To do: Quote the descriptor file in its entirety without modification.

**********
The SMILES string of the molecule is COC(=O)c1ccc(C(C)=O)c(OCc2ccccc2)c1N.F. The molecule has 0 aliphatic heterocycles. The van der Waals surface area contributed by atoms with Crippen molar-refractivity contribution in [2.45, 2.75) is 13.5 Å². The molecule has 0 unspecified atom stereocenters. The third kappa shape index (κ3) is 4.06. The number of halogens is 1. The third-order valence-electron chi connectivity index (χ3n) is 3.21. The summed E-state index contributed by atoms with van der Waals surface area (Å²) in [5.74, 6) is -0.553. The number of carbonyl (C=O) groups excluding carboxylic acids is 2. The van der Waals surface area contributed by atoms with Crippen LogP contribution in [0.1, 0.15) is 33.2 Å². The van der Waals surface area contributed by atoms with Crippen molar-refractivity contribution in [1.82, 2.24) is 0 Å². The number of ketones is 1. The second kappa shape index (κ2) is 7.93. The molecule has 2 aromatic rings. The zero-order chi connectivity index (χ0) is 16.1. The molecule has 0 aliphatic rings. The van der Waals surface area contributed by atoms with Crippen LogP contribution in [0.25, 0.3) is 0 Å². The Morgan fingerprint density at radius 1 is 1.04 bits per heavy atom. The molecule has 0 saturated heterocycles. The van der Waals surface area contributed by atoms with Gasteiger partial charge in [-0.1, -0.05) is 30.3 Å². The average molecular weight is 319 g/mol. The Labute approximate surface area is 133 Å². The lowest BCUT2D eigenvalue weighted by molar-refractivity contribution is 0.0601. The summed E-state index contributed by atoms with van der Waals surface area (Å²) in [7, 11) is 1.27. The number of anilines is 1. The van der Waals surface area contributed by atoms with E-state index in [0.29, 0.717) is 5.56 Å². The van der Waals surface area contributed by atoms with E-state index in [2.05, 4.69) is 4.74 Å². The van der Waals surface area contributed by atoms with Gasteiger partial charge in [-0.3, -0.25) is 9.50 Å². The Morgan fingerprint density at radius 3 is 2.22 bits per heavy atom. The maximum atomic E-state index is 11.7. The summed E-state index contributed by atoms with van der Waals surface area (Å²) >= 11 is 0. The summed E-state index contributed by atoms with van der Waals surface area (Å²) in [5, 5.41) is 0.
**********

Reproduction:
The SMILES string of the molecule is COC(=O)c1ccc(C(C)=O)c(OCc2ccccc2)c1N.F. The molecule has 0 aliphatic heterocycles. The van der Waals surface area contributed by atoms with Crippen molar-refractivity contribution in [2.45, 2.75) is 13.5 Å². The molecule has 0 unspecified atom stereocenters. The third kappa shape index (κ3) is 4.06. The number of halogens is 1. The third-order valence-electron chi connectivity index (χ3n) is 3.21. The summed E-state index contributed by atoms with van der Waals surface area (Å²) in [5.74, 6) is -0.553. The number of carbonyl (C=O) groups excluding carboxylic acids is 2. The van der Waals surface area contributed by atoms with Crippen LogP contribution in [0.1, 0.15) is 33.2 Å². The van der Waals surface area contributed by atoms with Crippen molar-refractivity contribution in [1.82, 2.24) is 0 Å². The number of ketones is 1. The second kappa shape index (κ2) is 7.93. The molecule has 2 aromatic rings. The zero-order chi connectivity index (χ0) is 16.1. The molecule has 0 aliphatic rings. The van der Waals surface area contributed by atoms with Crippen LogP contribution in [0.25, 0.3) is 0 Å². The Morgan fingerprint density at radius 1 is 1.04 bits per heavy atom. The molecule has 0 saturated heterocycles. The van der Waals surface area contributed by atoms with Gasteiger partial charge in [-0.1, -0.05) is 30.3 Å². The average molecular weight is 319 g/mol. The Labute approximate surface area is 133 Å². The lowest BCUT2D eigenvalue weighted by molar-refractivity contribution is 0.0601. The summed E-state index contributed by atoms with van der Waals surface area (Å²) in [7, 11) is 1.27. The number of anilines is 1. The van der Waals surface area contributed by atoms with E-state index in [0.29, 0.717) is 5.56 Å². The van der Waals surface area contributed by atoms with E-state index in [2.05, 4.69) is 4.74 Å². The van der Waals surface area contributed by atoms with Gasteiger partial charge in [-0.3, -0.25) is 9.50 Å². The Morgan fingerprint density at radius 3 is 2.22 bits per heavy atom. The maximum atomic E-state index is 11.7. The summed E-state index contributed by atoms with van der Waals surface area (Å²) >= 11 is 0. The summed E-state index contributed by atoms with van der Waals surface area (Å²) in [5, 5.41) is 0.